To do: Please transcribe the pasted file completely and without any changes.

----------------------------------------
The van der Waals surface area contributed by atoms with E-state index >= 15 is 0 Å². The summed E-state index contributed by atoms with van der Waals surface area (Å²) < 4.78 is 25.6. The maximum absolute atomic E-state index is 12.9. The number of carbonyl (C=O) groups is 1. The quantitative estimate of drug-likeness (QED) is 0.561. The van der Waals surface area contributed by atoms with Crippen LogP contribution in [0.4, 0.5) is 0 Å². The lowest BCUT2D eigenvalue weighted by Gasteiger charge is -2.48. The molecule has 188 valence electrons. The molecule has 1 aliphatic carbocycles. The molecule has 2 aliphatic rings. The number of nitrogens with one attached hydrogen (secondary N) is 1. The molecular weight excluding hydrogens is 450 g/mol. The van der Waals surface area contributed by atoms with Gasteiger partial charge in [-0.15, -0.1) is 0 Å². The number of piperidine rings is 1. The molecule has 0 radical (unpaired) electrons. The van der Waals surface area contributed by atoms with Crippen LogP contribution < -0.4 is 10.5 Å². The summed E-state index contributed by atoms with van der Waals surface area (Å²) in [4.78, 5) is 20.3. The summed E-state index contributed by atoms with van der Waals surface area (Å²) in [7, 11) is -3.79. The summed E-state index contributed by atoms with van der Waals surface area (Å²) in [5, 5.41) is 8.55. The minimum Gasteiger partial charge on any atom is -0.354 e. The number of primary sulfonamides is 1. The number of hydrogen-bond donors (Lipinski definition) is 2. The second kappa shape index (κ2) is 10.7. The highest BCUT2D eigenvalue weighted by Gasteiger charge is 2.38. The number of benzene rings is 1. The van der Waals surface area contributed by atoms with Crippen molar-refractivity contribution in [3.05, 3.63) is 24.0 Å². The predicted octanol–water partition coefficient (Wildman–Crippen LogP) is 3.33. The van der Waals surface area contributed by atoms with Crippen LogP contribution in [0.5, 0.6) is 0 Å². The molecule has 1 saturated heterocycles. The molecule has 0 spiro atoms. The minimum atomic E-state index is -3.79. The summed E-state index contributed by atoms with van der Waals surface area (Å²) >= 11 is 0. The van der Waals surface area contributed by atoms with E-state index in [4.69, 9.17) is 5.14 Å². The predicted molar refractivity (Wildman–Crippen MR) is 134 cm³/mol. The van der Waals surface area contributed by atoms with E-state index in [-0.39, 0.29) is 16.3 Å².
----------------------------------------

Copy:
The van der Waals surface area contributed by atoms with E-state index >= 15 is 0 Å². The summed E-state index contributed by atoms with van der Waals surface area (Å²) < 4.78 is 25.6. The maximum absolute atomic E-state index is 12.9. The number of carbonyl (C=O) groups is 1. The quantitative estimate of drug-likeness (QED) is 0.561. The van der Waals surface area contributed by atoms with Crippen LogP contribution in [0.4, 0.5) is 0 Å². The lowest BCUT2D eigenvalue weighted by Gasteiger charge is -2.48. The molecule has 188 valence electrons. The molecule has 1 aliphatic carbocycles. The molecule has 2 aliphatic rings. The number of nitrogens with one attached hydrogen (secondary N) is 1. The molecular weight excluding hydrogens is 450 g/mol. The van der Waals surface area contributed by atoms with Gasteiger partial charge in [-0.15, -0.1) is 0 Å². The number of piperidine rings is 1. The molecule has 0 radical (unpaired) electrons. The van der Waals surface area contributed by atoms with Crippen LogP contribution < -0.4 is 10.5 Å². The summed E-state index contributed by atoms with van der Waals surface area (Å²) in [4.78, 5) is 20.3. The summed E-state index contributed by atoms with van der Waals surface area (Å²) in [7, 11) is -3.79. The summed E-state index contributed by atoms with van der Waals surface area (Å²) in [5, 5.41) is 8.55. The minimum Gasteiger partial charge on any atom is -0.354 e. The number of primary sulfonamides is 1. The number of hydrogen-bond donors (Lipinski definition) is 2. The second kappa shape index (κ2) is 10.7. The highest BCUT2D eigenvalue weighted by Gasteiger charge is 2.38. The number of benzene rings is 1. The van der Waals surface area contributed by atoms with Crippen molar-refractivity contribution in [3.05, 3.63) is 24.0 Å². The predicted octanol–water partition coefficient (Wildman–Crippen LogP) is 3.33. The van der Waals surface area contributed by atoms with Crippen LogP contribution in [0.5, 0.6) is 0 Å². The molecule has 1 saturated heterocycles. The molecule has 0 spiro atoms. The minimum atomic E-state index is -3.79. The summed E-state index contributed by atoms with van der Waals surface area (Å²) >= 11 is 0. The van der Waals surface area contributed by atoms with E-state index in [4.69, 9.17) is 5.14 Å². The predicted molar refractivity (Wildman–Crippen MR) is 134 cm³/mol. The van der Waals surface area contributed by atoms with E-state index in [-0.39, 0.29) is 16.3 Å².